The new bridge at Lawrence crossing Sportsman Creek.
The new bridge at Lawrence crossing Sportsman Creek.

LETTERS: Plea to save old bridge

FOR the volume of traffic, particularly trucks, which use Lawrence Rd, it was essential that a replacement for the 110-year-old Sportsmans Creek Bridge was built. It has been a delightful, but unfortunately wet Peoples Day (24/2), put on by the RMS, allowed people to examine the new bridge and see what an impressive structure it is.

But the old bridge should be retained to determine if it can still be used productively, as a Peoples Bridge.

The MBK 1998 report prepared for the RMS, contained major objectives. Two were:

"To upgrade bridges for continued use", and "To make them accessible so they will give people the opportunity to have a close look them, and become acquainted with all their details, but if the bridges are not accessible, then the overall social significance of the (remaining) bridges is reduced".

Why are the Sportsmans, Tabulam and other bridges, which were highly rated in the 1998 report being demolished? It's because the RMS 2010-11 implementation plan failed to take accessibility into account.

According to the RMS they are (supposedly) not financially structured to maintain non-operable bridges, so they advised the councils they would have to take on the (high?) maintenance costs, which councils could not afford. As a result the bridges would be de-constructed and the accessibility objective would be null and void, because most people (wisely) don't wander about on operating bridges.

But the financial restriction is a furphy as the RMS are retaining three, almost identical replaced bridges on the Murray River, using their "Operable Via Adaptive Reuse" (OVAR) capability. Amazing what southern political pressure can achieve.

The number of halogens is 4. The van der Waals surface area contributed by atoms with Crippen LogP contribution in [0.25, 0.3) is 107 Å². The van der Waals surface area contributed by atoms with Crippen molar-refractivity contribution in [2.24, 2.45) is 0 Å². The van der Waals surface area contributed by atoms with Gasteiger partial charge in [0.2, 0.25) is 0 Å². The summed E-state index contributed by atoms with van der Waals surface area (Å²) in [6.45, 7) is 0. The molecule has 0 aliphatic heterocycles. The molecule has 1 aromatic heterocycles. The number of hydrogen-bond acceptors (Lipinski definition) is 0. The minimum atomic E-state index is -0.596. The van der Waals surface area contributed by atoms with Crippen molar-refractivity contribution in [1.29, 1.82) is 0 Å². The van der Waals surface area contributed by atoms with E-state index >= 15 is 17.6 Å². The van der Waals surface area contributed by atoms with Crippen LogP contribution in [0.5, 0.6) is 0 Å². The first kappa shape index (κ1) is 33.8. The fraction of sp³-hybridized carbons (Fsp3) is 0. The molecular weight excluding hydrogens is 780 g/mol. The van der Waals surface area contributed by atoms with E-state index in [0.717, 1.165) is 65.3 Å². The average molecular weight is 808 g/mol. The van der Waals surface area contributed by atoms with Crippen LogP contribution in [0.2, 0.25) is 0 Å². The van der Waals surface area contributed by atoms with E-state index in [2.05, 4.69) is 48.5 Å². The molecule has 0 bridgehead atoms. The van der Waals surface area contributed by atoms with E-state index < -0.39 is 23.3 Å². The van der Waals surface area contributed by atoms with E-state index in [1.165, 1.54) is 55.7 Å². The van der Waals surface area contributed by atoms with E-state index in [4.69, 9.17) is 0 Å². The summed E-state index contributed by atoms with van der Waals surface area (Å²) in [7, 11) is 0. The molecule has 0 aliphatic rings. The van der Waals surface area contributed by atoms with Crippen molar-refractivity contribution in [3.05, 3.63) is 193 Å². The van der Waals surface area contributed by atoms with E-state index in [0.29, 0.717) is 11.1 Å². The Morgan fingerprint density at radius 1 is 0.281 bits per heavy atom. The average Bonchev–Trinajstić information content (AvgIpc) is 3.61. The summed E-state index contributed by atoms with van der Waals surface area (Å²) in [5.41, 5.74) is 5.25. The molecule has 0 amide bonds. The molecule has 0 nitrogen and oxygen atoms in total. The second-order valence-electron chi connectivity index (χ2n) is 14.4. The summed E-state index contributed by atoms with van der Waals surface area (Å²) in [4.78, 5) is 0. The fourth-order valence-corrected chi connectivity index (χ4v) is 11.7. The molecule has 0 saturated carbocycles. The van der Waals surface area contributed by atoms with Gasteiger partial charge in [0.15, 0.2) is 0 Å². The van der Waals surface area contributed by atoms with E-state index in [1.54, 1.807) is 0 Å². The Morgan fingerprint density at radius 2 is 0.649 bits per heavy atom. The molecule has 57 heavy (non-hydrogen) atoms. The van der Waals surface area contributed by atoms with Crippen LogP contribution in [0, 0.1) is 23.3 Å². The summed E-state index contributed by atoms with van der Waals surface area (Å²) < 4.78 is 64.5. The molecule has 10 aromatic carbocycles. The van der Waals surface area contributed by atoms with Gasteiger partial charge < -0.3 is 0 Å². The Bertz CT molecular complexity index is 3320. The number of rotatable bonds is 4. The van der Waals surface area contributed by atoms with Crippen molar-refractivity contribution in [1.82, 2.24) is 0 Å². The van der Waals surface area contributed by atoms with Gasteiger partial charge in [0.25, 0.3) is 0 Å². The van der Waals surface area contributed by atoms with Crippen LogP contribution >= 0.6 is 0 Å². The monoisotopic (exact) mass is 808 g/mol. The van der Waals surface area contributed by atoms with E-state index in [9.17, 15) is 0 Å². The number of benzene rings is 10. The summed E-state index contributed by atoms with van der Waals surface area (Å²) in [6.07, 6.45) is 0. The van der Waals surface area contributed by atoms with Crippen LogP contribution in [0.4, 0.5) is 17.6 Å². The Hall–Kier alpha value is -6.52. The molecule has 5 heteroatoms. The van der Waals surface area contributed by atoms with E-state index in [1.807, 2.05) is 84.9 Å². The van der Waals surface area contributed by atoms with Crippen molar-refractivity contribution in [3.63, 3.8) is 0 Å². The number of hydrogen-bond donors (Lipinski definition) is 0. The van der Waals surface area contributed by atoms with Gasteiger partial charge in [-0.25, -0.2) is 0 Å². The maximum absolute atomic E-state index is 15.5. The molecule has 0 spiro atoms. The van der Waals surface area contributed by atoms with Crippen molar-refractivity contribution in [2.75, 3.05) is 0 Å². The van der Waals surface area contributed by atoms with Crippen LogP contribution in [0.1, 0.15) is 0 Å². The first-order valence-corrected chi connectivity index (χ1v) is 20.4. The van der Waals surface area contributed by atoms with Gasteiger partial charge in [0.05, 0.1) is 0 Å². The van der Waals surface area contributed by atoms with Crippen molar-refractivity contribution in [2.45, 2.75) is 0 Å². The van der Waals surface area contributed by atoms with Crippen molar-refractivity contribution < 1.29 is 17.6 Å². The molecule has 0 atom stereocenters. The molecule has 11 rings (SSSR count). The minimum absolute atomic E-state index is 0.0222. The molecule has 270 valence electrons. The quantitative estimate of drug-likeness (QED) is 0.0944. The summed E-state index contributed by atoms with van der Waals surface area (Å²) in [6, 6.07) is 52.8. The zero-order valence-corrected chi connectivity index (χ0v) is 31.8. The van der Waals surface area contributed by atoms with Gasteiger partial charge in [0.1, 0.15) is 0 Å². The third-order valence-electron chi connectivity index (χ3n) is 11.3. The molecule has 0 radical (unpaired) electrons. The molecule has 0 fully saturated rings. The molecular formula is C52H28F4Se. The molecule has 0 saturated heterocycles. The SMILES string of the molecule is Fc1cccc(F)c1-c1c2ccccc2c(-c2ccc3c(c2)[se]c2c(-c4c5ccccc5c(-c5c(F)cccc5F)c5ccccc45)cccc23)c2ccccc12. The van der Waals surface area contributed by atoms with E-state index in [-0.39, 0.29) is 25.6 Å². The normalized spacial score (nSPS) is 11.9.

Our leaders should be angry that they've been duped. And if they requested it, our bridges could become OVAR bridges.

Keeping our bridges would also help achieve another 1998 objective, which recommended a spatial distribution of bridges across NSW, whether operable or non-operable, but this has not occurred.

A line through Scone divides the state (area wise) in two. In the northern half there will only be two bridges retained and in the southern half 24. Hardly equitable!

It would be a great outcome if the RMS would reconsider the demolition of our bridges, and keep them as OVAR bridges, as the decisions made in 2010 are not acceptable in 2018.

This would not only double the number of northern bridges, and contribute to the accessibility objective, but they are two of the very few 100+ year public icons of significant historical, cultural and tourism importance in the north-east.

Just like today's Peoples' Day there should be a Peoples' Day every day, on the old bridges, so our current and future generations can also marvel at these amazing old pieces of engineering and their unique history, without having to go to Swan Hill.

John Ibbotson, Gulmarrad